Tamarix spp. (saltcedar) secretes salts and has been considered to be a major factor contributing to the salinization of river terraces in western US riparian zones. However, salinization can also occur from the capillary rise of salts from the aquifer into the vadose zone. We investigated the roles of saltcedar and physical factors in salinizing the soil profile of a non-flooding terrace at sites on the Cibola National Wildlife Refuge on the Lower Colorado River, USA. We placed salt traps under and between saltcedar shrubs and estimated the annual deposition rate of salts from saltcedar. These were then compared to the quantities and distribution on of salts in the soil profile. Dense stands of saltcedar deposited 0.159 kg m-2 yr-1 of salts to the soil surface. If this rate was constant since seasonal flooding ceased in 1938 and all of the salts were retained in the soil profile, they could account for 11.4 kg m-2 of salt, about 30% of total salts in the profile today. Eliminating saltcedar would not necessarily reduce salts, because vegetation reduces the upward migration of salts in bulk flow from the aquifer. The densest saltcedar stand had the lowest salt levels in the vadose zone in this study.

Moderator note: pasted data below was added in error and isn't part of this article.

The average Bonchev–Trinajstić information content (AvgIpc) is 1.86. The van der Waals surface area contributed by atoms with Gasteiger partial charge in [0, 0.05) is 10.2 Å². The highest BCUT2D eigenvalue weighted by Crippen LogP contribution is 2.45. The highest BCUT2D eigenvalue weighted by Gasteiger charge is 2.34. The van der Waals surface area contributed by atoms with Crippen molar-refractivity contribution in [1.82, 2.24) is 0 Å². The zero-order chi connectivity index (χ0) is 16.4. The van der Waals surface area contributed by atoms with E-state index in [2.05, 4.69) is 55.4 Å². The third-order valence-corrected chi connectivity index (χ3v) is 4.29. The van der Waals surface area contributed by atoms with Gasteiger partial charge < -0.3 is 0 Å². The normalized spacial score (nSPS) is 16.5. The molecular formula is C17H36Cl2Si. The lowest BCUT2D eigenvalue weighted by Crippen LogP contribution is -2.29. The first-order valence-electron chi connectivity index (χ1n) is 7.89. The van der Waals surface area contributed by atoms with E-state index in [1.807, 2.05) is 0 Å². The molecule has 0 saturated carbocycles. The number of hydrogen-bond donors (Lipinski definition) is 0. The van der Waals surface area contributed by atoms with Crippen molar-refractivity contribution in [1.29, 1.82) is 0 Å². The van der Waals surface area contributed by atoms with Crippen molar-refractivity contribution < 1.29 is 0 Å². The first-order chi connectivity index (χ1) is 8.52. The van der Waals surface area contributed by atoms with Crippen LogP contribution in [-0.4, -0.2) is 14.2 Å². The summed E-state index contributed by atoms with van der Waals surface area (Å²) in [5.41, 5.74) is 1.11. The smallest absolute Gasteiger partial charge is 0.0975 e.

Additional publication details
Roles of saltcedar (Tamarix spp.) and capillary rise in salinizing a non-flooding terrace on a flow-regulated desert river